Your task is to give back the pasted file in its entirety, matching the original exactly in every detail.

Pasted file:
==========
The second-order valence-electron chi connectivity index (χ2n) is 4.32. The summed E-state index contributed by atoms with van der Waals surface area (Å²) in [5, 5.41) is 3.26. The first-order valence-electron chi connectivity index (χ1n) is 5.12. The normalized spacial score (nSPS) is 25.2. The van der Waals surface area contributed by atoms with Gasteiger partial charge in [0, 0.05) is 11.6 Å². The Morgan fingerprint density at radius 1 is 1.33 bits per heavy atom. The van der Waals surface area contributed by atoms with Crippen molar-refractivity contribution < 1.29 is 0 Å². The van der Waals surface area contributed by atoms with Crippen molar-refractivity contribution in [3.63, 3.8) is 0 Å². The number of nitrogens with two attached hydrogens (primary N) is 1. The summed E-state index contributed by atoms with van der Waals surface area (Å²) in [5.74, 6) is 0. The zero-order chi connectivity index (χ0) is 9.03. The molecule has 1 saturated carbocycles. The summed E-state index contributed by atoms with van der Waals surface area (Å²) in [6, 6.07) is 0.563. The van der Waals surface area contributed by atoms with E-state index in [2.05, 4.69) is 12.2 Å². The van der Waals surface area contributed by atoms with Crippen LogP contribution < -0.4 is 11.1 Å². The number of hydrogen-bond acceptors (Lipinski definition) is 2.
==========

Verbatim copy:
The second-order valence-electron chi connectivity index (χ2n) is 4.32. The summed E-state index contributed by atoms with van der Waals surface area (Å²) in [5, 5.41) is 3.26. The first-order valence-electron chi connectivity index (χ1n) is 5.12. The normalized spacial score (nSPS) is 25.2. The van der Waals surface area contributed by atoms with Gasteiger partial charge in [0, 0.05) is 11.6 Å². The Morgan fingerprint density at radius 1 is 1.33 bits per heavy atom. The van der Waals surface area contributed by atoms with Crippen molar-refractivity contribution < 1.29 is 0 Å². The van der Waals surface area contributed by atoms with Crippen molar-refractivity contribution in [3.63, 3.8) is 0 Å². The number of nitrogens with two attached hydrogens (primary N) is 1. The summed E-state index contributed by atoms with van der Waals surface area (Å²) in [5.74, 6) is 0. The zero-order chi connectivity index (χ0) is 9.03. The molecule has 1 saturated carbocycles. The summed E-state index contributed by atoms with van der Waals surface area (Å²) in [6, 6.07) is 0.563. The van der Waals surface area contributed by atoms with E-state index in [2.05, 4.69) is 12.2 Å². The van der Waals surface area contributed by atoms with Crippen LogP contribution < -0.4 is 11.1 Å². The number of hydrogen-bond acceptors (Lipinski definition) is 2.